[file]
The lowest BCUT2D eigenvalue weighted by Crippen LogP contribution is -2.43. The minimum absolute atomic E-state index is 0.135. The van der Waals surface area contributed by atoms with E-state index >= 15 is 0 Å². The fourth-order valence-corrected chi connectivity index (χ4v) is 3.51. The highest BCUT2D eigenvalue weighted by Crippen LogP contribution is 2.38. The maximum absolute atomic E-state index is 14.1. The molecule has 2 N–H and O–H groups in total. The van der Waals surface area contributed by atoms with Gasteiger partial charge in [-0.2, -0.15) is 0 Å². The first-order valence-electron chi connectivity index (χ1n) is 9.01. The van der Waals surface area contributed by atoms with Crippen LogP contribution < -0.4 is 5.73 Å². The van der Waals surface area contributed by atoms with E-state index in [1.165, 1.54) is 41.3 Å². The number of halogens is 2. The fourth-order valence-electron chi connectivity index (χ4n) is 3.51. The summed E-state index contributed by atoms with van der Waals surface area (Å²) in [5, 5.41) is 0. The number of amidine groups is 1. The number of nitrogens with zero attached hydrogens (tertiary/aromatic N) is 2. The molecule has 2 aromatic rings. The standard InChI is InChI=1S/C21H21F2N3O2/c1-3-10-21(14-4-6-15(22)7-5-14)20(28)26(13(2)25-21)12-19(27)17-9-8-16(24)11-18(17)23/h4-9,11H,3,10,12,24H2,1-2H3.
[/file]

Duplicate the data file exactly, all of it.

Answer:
The lowest BCUT2D eigenvalue weighted by Crippen LogP contribution is -2.43. The minimum absolute atomic E-state index is 0.135. The van der Waals surface area contributed by atoms with E-state index >= 15 is 0 Å². The fourth-order valence-corrected chi connectivity index (χ4v) is 3.51. The highest BCUT2D eigenvalue weighted by Crippen LogP contribution is 2.38. The maximum absolute atomic E-state index is 14.1. The molecule has 2 N–H and O–H groups in total. The van der Waals surface area contributed by atoms with Gasteiger partial charge in [-0.2, -0.15) is 0 Å². The first-order valence-electron chi connectivity index (χ1n) is 9.01. The van der Waals surface area contributed by atoms with Crippen LogP contribution < -0.4 is 5.73 Å². The van der Waals surface area contributed by atoms with E-state index in [1.165, 1.54) is 41.3 Å². The number of halogens is 2. The fourth-order valence-electron chi connectivity index (χ4n) is 3.51. The summed E-state index contributed by atoms with van der Waals surface area (Å²) in [5, 5.41) is 0. The number of amidine groups is 1. The number of nitrogens with zero attached hydrogens (tertiary/aromatic N) is 2. The molecule has 2 aromatic rings. The standard InChI is InChI=1S/C21H21F2N3O2/c1-3-10-21(14-4-6-15(22)7-5-14)20(28)26(13(2)25-21)12-19(27)17-9-8-16(24)11-18(17)23/h4-9,11H,3,10,12,24H2,1-2H3.